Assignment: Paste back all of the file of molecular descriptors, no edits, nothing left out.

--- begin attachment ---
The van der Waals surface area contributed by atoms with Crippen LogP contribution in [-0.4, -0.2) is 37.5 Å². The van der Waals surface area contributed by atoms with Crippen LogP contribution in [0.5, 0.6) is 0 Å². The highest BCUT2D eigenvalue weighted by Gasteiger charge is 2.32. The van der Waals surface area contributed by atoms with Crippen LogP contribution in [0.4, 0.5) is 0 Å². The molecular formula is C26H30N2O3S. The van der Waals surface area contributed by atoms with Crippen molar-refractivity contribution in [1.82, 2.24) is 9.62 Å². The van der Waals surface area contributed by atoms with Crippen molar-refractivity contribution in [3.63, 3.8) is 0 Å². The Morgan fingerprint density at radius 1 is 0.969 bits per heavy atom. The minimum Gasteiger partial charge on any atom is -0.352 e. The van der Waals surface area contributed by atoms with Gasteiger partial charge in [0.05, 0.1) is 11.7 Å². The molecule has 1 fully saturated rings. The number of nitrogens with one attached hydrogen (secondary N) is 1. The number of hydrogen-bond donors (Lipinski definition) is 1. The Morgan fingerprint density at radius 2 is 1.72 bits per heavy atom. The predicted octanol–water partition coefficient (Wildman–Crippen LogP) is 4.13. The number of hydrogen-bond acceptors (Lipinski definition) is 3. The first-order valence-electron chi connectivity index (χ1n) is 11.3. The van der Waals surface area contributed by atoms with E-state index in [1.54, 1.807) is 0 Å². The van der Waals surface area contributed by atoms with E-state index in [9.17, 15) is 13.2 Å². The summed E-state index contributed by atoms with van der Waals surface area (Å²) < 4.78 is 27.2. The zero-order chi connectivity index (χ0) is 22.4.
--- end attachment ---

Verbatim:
The van der Waals surface area contributed by atoms with Crippen LogP contribution in [-0.4, -0.2) is 37.5 Å². The van der Waals surface area contributed by atoms with Crippen LogP contribution in [0.5, 0.6) is 0 Å². The highest BCUT2D eigenvalue weighted by Gasteiger charge is 2.32. The van der Waals surface area contributed by atoms with Crippen LogP contribution in [0.4, 0.5) is 0 Å². The molecular formula is C26H30N2O3S. The van der Waals surface area contributed by atoms with Crippen molar-refractivity contribution in [1.82, 2.24) is 9.62 Å². The van der Waals surface area contributed by atoms with Crippen molar-refractivity contribution in [3.63, 3.8) is 0 Å². The Morgan fingerprint density at radius 1 is 0.969 bits per heavy atom. The minimum Gasteiger partial charge on any atom is -0.352 e. The van der Waals surface area contributed by atoms with Gasteiger partial charge in [0.05, 0.1) is 11.7 Å². The molecule has 1 fully saturated rings. The number of nitrogens with one attached hydrogen (secondary N) is 1. The number of hydrogen-bond donors (Lipinski definition) is 1. The Morgan fingerprint density at radius 2 is 1.72 bits per heavy atom. The predicted octanol–water partition coefficient (Wildman–Crippen LogP) is 4.13. The number of hydrogen-bond acceptors (Lipinski definition) is 3. The first-order valence-electron chi connectivity index (χ1n) is 11.3. The van der Waals surface area contributed by atoms with E-state index in [1.54, 1.807) is 0 Å². The van der Waals surface area contributed by atoms with E-state index in [9.17, 15) is 13.2 Å². The summed E-state index contributed by atoms with van der Waals surface area (Å²) < 4.78 is 27.2. The zero-order chi connectivity index (χ0) is 22.4.